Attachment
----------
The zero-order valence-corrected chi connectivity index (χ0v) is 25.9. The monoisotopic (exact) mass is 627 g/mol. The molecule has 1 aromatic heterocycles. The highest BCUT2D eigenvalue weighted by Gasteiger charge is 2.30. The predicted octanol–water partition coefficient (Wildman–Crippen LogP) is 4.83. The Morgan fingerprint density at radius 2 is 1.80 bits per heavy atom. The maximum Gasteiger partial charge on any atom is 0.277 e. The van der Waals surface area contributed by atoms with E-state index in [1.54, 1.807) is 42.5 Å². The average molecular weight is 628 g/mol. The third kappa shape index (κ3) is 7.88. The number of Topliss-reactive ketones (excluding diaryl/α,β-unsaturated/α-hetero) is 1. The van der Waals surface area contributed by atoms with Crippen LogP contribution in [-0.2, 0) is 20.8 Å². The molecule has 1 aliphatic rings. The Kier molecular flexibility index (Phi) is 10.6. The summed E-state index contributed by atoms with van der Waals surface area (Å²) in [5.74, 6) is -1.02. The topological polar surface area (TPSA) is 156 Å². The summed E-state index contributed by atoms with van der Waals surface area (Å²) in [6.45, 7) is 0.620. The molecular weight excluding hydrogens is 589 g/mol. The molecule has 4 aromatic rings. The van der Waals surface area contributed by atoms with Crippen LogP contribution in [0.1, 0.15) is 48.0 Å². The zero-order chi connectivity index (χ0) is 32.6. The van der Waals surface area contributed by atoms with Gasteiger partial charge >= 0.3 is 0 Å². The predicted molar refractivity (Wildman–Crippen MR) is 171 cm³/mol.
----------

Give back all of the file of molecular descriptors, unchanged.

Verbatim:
The zero-order valence-corrected chi connectivity index (χ0v) is 25.9. The monoisotopic (exact) mass is 627 g/mol. The molecule has 1 aromatic heterocycles. The highest BCUT2D eigenvalue weighted by Gasteiger charge is 2.30. The predicted octanol–water partition coefficient (Wildman–Crippen LogP) is 4.83. The Morgan fingerprint density at radius 2 is 1.80 bits per heavy atom. The maximum Gasteiger partial charge on any atom is 0.277 e. The van der Waals surface area contributed by atoms with E-state index in [1.54, 1.807) is 42.5 Å². The average molecular weight is 628 g/mol. The third kappa shape index (κ3) is 7.88. The number of Topliss-reactive ketones (excluding diaryl/α,β-unsaturated/α-hetero) is 1. The van der Waals surface area contributed by atoms with Crippen LogP contribution in [-0.2, 0) is 20.8 Å². The molecule has 1 aliphatic rings. The Kier molecular flexibility index (Phi) is 10.6. The summed E-state index contributed by atoms with van der Waals surface area (Å²) in [5.74, 6) is -1.02. The topological polar surface area (TPSA) is 156 Å². The summed E-state index contributed by atoms with van der Waals surface area (Å²) in [6.45, 7) is 0.620. The molecular weight excluding hydrogens is 589 g/mol. The molecule has 4 aromatic rings. The van der Waals surface area contributed by atoms with Crippen LogP contribution in [0.1, 0.15) is 48.0 Å². The zero-order chi connectivity index (χ0) is 32.6. The van der Waals surface area contributed by atoms with Gasteiger partial charge >= 0.3 is 0 Å². The predicted molar refractivity (Wildman–Crippen MR) is 171 cm³/mol.